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Meditation: Access to Peace Within

In meditation, you serenely sit in lotus position, eyes closed, focused on your breath, and empty your mind of all thought. Well, not really. That’s something you see in the movies. Rather, few have mastered that kind of spiritual enlightenment over their years of training. At least that’s my experience of meditation in my four years […]

Meditation: Access to Peace Within
Meditation: Access to Peace Within

In meditation, you serenely sit in lotus position, eyes closed, focused on your breath, and empty your mind of all thought. Well, not really. That’s something you see in the movies. Rather, few have mastered that kind of spiritual enlightenment over their years of training. At least that’s my experience of meditation in my four years of practice. It’s not natural. Nor is meditation easy.

I still kind of suck at mediation. Rather, I’m not as good as I would like. Yet, I discovered that access to peace within me, in some small measure. I also get from Sensei that for anything to become natural it just takes practice and time. You must do it over and over and over and over again.

A few years ago I experienced anxiety and moderate depression when I worked my previous job. I got professional help to deal with this. I took prescription medication for about a year. It just didn’t work for me. The physical side effects actually made me more anxious. So after a year, I chose to pursue another alternative: meditation.

Please realize that my choice was entirely personal. I needed to discover a way that would work for me. Thousands of people experience profound benefit from prescription anti-depression and anti-anxiety medication under the care of their qualified clinicians. Doing so allows those suffering to lead productive lives. They rediscover joy within. They discover their own measure of peace. That’s all that matters.

My late spiritual advisor and chiropractor Victor had a client who taught Transcendental Meditation (TM). I contacted him, but he was no longer a teacher. He directed me to Google a local TM instructor. Amazing that spirituality is readily available on the Internet. I found Dave in Palos Verdes.

The TM initiation fee was pricey, but what the hell. If it could help, I was up for it. Dave was a good decent man. He was older, the grownup hippie surfer dude. He said TM helped him calm his anger within. I worked with Dave for about a month learning the basics. I got my mantra. I got the breathing. I even downloaded the cool TM meditation app on my phone. So I practiced every day.

I was grateful for Dave. However, he was not the meditation Sensei for me. Dave provided little profound insight into accessing meditation for me, making it my own. Still, I continued to practice the basics.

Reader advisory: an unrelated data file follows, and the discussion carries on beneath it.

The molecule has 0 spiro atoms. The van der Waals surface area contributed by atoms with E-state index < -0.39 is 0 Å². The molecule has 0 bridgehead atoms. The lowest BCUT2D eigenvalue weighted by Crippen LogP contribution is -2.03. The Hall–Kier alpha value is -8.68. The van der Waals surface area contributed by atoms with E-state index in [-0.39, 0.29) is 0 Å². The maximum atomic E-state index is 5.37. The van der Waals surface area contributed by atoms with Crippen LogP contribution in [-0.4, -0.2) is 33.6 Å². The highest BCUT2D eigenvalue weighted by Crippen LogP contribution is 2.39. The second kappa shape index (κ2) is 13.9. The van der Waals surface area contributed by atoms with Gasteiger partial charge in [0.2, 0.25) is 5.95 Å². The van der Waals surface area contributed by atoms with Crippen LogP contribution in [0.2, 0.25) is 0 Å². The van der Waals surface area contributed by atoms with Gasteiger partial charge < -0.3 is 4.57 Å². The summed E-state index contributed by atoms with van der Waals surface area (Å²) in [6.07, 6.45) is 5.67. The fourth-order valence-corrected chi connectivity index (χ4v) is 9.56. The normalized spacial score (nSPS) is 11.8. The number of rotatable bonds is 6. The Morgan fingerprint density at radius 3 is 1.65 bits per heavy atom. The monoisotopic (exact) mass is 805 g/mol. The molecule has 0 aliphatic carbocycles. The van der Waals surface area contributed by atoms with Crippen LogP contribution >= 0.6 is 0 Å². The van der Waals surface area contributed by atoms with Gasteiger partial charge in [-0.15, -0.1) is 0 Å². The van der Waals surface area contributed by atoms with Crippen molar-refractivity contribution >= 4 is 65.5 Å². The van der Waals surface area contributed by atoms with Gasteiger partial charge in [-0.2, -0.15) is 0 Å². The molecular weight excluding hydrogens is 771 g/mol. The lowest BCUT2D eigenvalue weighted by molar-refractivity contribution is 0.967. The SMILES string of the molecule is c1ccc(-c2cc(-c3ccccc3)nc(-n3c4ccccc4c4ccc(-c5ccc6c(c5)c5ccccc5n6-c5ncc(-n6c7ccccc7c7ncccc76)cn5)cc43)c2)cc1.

One day after Aikido class, I talked with Sensei Bobby. We talked about meditation. Bobby has practiced meditation over the years. He asked if TM was working for me. I said, “Not really.” He discovered that my mantra word was not perhaps ideal for me. He discovered a new one for me. Bobby knows. He’s my Sensei.

After meditating for a few months I began to experience calm. Maybe, by just practicing, I got better. Or perhaps the new mantra was really the deal. Regardless, I discovered access to a measure of peace. I was grateful for Bobby’s direction.

Through Aikido training, I can sustain mushin, “empty mind” for brief periods of time during practice. I train for mushin during my meditation for 15 to 20 minutes a day. Sensei Dan had told me years back about his meditation that was of great usefulness. He said that you can’t completely empty your mind. When your mind wanders, concentrate on your one point, your “ki”. Concentrate on your breath. Keep coming back to center. Maintain balance. So I do so.

In meditation, I experience that voice in my head and a lot of noise: blah, blah, blah. Or even, “Hurry up!” That occurs in the beginning. I’ve gotten used to it. When I let the noise in my mind just be, my mind begins to quiet.

I experience the mushin of Aikido practice. I don’t think meditation is ever about attaining complete “nothing,” per se. In my meditation, I see the times I spent having dinner with Mom. I see Dad and me fishing together on the boat on the Kenai River. I see Sensei while eating lunch together at the French café in Culver City.

No, this ain’t textbook meditation. Yet, I discover my measure of peace in that brief time. I discover that it’s what Gandhi and O-Sensei said: Peace in the world must first come from discovering peace within me. That peace may last for only a few minutes. That access to peace inspires that peace may exist outside of me, in the world.

Discovering peace in our chaotic world might start by accessing the peace within. At least you and I have a say in how that goes. I can’t heal the world unless I begin to heal me first.

Originally published on Goodmenproject.com

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People look for retreats for themselves, in the country, by the coast, or in the hills . . . There is nowhere that a person can find a more peaceful and trouble-free retreat than in his own mind. . . . So constantly give yourself this retreat, and renew yourself.

- MARCUS AURELIUS

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